The success of The Founding of a Republic is leading to more patriotic films in China. Xu Fan reports.
Operation Red Sea is based on China's evacuation of civilians from strife-torn Yemen in 2015. (PHOTO PROVIDED TO CHINA DAILY)
When director Guan Hu announced that his latest movie, Ba Bai (Eight Hundred Heroes), will kick off shooting in Suzhou, Jiangsu province, on Saturday, he was with Hollywood talent working on it.
Glenn Boswell, known for his work in The Matrix movies and Titanic, is the battle-scenes director for the Chinese film and Tim Crosbie, from The Lord of Rings movies, is its visual effects director.
The movie financed by the Chinese entertainment giant Huayi Brothers retells Kuomintang lieutenant colonel Xie Jinyuan's story. He led a regiment of 400 fighters to defend the Shanghai Sihang Warehouse in 1937, a pivotal chapter in the history of China's resistance to Japanese aggression.
In the past, the revolutionary stories or military movies hardly used non-Chinese mainland filmmakers, let alone foreigners.
And for most Chinese born between 1970s and '80s, such movies are often unappealing because of their boring storytelling about historical incidents. But such movies have seen huge changes over the past decade, thanks to the fast expansion of China's movie industry.
The projects to exemplify the transformation include Sky Hunter, actor-turned director Li Chen's directorial debut, which will open across the country on Sept 30.
Director Guan Hu (front) with the cast and production team of Ba Bai. (PHOTO PROVIDED TO CHINA DAILY)
The movie about the Chinese Air Force has some members on its production team from Hollywood. The most famous names are Hans Zimmer, an Oscar-winning composer from Christopher Nolan's Dunkirk, and the visual effects artist Nathan McGuinness from Black Hawk Down (2001) and Pearl Harbor (2001).
For some industry watchers, the transformation has emerged from the groundbreaking use of star power in The Founding of a Republic.
Unlike previous such movies, which recruited unknown actors, this movie about the early history of New China cast more than 100 A-list performers, including Jackie Chan, Jet Li and Zhang Ziyi, in cameo roles.
The movie quickly gripped attention of people who were not interested in political stories and became the highest-grossing domestic title in 2009.
Encouraged by the success brought on by star power, The Founding of a Republic had two follow-ups: Beginning of the Great Revival (2011) casting 108 stars and The Founding of an Army (2017) with more than 40 pop idols.
Zhang Yiwu, a professor at Peking University, says The Founding of a Republic is a successful commercial exploration of the zhu xuan lyu sentiment in movies, which invigorate national spirit and pride.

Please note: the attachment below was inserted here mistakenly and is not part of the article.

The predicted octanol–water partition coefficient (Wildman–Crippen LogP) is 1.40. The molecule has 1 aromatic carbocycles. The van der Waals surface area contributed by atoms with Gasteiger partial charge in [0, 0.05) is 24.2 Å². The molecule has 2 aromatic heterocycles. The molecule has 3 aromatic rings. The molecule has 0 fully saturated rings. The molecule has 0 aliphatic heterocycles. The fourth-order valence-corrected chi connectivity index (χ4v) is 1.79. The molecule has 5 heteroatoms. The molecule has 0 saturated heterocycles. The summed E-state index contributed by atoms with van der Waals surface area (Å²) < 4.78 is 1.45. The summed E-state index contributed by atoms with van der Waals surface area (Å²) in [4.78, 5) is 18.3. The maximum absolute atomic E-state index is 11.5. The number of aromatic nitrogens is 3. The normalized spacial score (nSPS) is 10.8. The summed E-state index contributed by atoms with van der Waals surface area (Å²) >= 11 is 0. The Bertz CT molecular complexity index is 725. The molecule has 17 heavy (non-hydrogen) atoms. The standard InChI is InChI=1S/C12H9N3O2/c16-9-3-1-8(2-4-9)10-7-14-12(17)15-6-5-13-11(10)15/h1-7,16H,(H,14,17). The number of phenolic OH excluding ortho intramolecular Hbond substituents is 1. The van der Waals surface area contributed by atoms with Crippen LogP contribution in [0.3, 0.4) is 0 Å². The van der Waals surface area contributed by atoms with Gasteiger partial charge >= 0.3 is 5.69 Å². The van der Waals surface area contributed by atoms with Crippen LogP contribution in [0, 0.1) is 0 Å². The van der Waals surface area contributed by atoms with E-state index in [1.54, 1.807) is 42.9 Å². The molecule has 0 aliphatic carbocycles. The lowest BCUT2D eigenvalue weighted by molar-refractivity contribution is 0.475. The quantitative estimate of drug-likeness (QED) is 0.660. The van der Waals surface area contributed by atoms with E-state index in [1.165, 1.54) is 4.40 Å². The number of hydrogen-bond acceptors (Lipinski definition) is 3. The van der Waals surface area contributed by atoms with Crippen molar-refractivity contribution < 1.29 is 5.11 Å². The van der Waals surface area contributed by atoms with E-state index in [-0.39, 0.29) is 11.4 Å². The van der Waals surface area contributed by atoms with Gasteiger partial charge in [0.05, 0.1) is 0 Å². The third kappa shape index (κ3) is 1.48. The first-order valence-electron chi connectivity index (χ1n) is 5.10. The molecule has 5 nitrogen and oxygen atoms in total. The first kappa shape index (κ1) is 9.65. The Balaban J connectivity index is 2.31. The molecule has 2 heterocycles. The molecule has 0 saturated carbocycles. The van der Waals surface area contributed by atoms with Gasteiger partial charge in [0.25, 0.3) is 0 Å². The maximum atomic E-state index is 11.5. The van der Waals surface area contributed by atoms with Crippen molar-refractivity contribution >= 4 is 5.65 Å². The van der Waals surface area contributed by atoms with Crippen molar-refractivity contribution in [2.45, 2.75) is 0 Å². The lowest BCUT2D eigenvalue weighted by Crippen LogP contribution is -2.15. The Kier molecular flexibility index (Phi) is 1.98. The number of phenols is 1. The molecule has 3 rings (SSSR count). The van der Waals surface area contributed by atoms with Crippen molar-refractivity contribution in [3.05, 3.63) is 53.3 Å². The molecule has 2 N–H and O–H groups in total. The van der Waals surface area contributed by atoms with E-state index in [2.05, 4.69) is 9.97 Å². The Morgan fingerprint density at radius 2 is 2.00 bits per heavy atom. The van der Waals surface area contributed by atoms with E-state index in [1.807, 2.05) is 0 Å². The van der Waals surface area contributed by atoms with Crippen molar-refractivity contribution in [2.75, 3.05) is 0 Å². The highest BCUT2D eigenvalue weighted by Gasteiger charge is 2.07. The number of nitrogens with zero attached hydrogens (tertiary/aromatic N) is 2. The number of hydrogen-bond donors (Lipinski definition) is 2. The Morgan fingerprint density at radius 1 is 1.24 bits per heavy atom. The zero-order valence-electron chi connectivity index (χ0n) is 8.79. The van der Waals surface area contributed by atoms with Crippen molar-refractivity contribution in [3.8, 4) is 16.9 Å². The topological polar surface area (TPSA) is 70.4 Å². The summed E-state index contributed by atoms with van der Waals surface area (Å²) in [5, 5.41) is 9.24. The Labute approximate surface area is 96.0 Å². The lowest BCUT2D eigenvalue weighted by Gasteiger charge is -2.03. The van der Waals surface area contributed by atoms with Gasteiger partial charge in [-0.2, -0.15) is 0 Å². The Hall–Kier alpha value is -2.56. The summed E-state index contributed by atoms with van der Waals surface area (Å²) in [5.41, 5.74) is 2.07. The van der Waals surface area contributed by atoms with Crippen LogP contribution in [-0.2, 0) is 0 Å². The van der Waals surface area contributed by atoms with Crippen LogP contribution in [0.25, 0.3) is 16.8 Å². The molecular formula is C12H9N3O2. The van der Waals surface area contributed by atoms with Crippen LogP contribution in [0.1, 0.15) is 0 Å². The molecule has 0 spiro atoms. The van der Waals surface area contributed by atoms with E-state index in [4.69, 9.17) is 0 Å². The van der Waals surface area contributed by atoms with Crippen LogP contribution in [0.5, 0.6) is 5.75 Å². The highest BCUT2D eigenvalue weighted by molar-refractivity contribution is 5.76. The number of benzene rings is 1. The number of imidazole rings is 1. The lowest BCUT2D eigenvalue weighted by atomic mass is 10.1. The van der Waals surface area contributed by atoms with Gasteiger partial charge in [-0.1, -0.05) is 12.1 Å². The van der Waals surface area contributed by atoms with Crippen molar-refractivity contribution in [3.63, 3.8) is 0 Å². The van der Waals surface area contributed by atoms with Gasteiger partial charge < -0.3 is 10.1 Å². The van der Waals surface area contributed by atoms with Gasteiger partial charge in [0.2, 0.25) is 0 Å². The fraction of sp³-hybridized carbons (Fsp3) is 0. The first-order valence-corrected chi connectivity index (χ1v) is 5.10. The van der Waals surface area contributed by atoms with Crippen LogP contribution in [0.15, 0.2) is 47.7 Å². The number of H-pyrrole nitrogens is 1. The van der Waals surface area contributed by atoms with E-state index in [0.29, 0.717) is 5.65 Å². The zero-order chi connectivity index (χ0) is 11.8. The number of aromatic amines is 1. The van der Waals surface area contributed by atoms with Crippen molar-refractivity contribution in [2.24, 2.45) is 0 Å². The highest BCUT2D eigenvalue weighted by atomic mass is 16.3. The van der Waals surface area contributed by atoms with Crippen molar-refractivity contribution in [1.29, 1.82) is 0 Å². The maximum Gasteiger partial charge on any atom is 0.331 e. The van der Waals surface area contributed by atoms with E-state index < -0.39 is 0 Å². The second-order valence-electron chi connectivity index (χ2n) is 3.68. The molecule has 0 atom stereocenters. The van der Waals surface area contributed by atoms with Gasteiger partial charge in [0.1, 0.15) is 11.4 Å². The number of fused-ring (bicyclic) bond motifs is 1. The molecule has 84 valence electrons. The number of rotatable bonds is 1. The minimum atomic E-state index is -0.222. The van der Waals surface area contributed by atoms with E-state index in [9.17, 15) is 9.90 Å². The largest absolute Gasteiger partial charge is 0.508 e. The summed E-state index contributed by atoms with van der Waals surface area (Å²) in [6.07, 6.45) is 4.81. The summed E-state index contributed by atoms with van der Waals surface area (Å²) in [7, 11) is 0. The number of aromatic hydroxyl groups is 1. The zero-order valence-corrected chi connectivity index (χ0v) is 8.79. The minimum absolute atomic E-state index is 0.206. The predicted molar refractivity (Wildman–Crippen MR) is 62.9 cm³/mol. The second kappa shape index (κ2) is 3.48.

He says the genre concept was raised by a Chinese official in 1987, as movie regulators then hoped the domestic movie market could have some films to publicize mainstream values.
Sky Hunter is about the Chinese Air Force. (PHOTO PROVIDED TO CHINA DAILY)
Such movies were clearly different back then, but the boundary has been blurred in recent years.
Hong Kong filmmakers have been invited to join such projects for their action scenes or visual spectacles.
Following Tsui Hark's The Taking of Tiger Mountain (2014), Dante Lam directed Operation Mekong (2016) and Andrew Lau directed The Founding of an Army (2017).
The celebrated Hong Kong filmmakers, who have established an image in the West, have given the Communist heroes a more human side on screen in suspense-filled plots.
Yu Dong, founder and CEO of the Beijing-based Bona Film Group, is one of the pioneers who boosted Hong Kong filmmakers' involvement with typical Chinese mainstream movies.
The Taking of Tiger Mountain, Operation Mekong and The Founding of an Army were all produced by Bona, which will have a new entry titled as Operation Red Sea, based on China's evacuation of civilians from strife-torn Yemen in 2015.
The movie is also directed by Lam, the 52-year-old Hong Kong director known for his fancy of real action sequences.
Lam said in earlier interviews that he would depict Chinese navy men as cool heroes to appeal to youngsters.
Yu says such movies are attractive to audiences for their values, which showcase loyalty, persistence, honesty and the pursuit of freedom and equality.
He attributes the change to the Chinese movie industry's rapid development, which took off from an annual output less than 100 features in 2001 to more than 770 in 2016.
(PHOTO PROVIDED TO CHINA DAILY)
He also says the popularity of such movies as The Founding of an Army and Wolf Warrior 2, a Special Force-themed tale that is now the highest-grossing movie in China of all time, proves Chinese moviegoers welcome stories of patriotism and heroism.
Zuo Heng, a researcher with China Film Art Research Center, says Hong Kong filmmakers have more experience than their mainland counterparts in making such movies more interesting.
Besides, the content in such movies is also seeing an expansion.
Jiang Yong, a Beijing-based industry watcher, gives the instances of two new movies of this year - martial arts star Zhao Wenzhuo's God of War, and veteran actor Liu Peiqi's The War of Loong.
God of War chronicles 16th-century general Qi Jiguang's battles against Japanese pirates, while The War of Loong recounts the Chinese general Feng Zicai's fight against French forces during the Sino-French War in 1885.
"The heroes are no longer just Communist Party members. The timing has been expanded as well. The change is a good indication of progress in the Chinese movie industry," he says.
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